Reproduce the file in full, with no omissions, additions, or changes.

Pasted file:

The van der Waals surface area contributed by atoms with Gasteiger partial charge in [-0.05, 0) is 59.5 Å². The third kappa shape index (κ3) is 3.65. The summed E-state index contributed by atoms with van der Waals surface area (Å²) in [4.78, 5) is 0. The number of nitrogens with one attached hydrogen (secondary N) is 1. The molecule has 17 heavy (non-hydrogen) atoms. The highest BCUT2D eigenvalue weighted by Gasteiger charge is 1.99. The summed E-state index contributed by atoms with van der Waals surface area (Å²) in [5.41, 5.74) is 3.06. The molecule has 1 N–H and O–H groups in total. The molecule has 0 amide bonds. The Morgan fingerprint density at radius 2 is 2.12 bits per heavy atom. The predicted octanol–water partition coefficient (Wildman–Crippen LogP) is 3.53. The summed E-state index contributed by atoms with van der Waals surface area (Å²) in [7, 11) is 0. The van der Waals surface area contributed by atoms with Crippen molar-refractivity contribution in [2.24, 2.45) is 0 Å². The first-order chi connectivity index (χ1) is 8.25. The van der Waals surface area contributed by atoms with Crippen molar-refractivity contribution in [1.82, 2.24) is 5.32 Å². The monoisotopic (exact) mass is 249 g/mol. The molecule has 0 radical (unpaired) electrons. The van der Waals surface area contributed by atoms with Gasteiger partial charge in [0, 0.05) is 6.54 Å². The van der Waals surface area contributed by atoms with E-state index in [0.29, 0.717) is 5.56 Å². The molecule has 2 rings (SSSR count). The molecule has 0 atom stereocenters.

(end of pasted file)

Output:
The van der Waals surface area contributed by atoms with Gasteiger partial charge in [-0.05, 0) is 59.5 Å². The third kappa shape index (κ3) is 3.65. The summed E-state index contributed by atoms with van der Waals surface area (Å²) in [4.78, 5) is 0. The number of nitrogens with one attached hydrogen (secondary N) is 1. The molecule has 17 heavy (non-hydrogen) atoms. The highest BCUT2D eigenvalue weighted by Gasteiger charge is 1.99. The summed E-state index contributed by atoms with van der Waals surface area (Å²) in [5.41, 5.74) is 3.06. The molecule has 1 N–H and O–H groups in total. The molecule has 0 amide bonds. The Morgan fingerprint density at radius 2 is 2.12 bits per heavy atom. The predicted octanol–water partition coefficient (Wildman–Crippen LogP) is 3.53. The summed E-state index contributed by atoms with van der Waals surface area (Å²) in [7, 11) is 0. The van der Waals surface area contributed by atoms with Crippen molar-refractivity contribution in [2.24, 2.45) is 0 Å². The first-order chi connectivity index (χ1) is 8.25. The van der Waals surface area contributed by atoms with Crippen molar-refractivity contribution in [1.82, 2.24) is 5.32 Å². The monoisotopic (exact) mass is 249 g/mol. The molecule has 0 radical (unpaired) electrons. The van der Waals surface area contributed by atoms with Gasteiger partial charge in [0, 0.05) is 6.54 Å². The van der Waals surface area contributed by atoms with E-state index in [0.29, 0.717) is 5.56 Å². The molecule has 2 rings (SSSR count). The molecule has 0 atom stereocenters.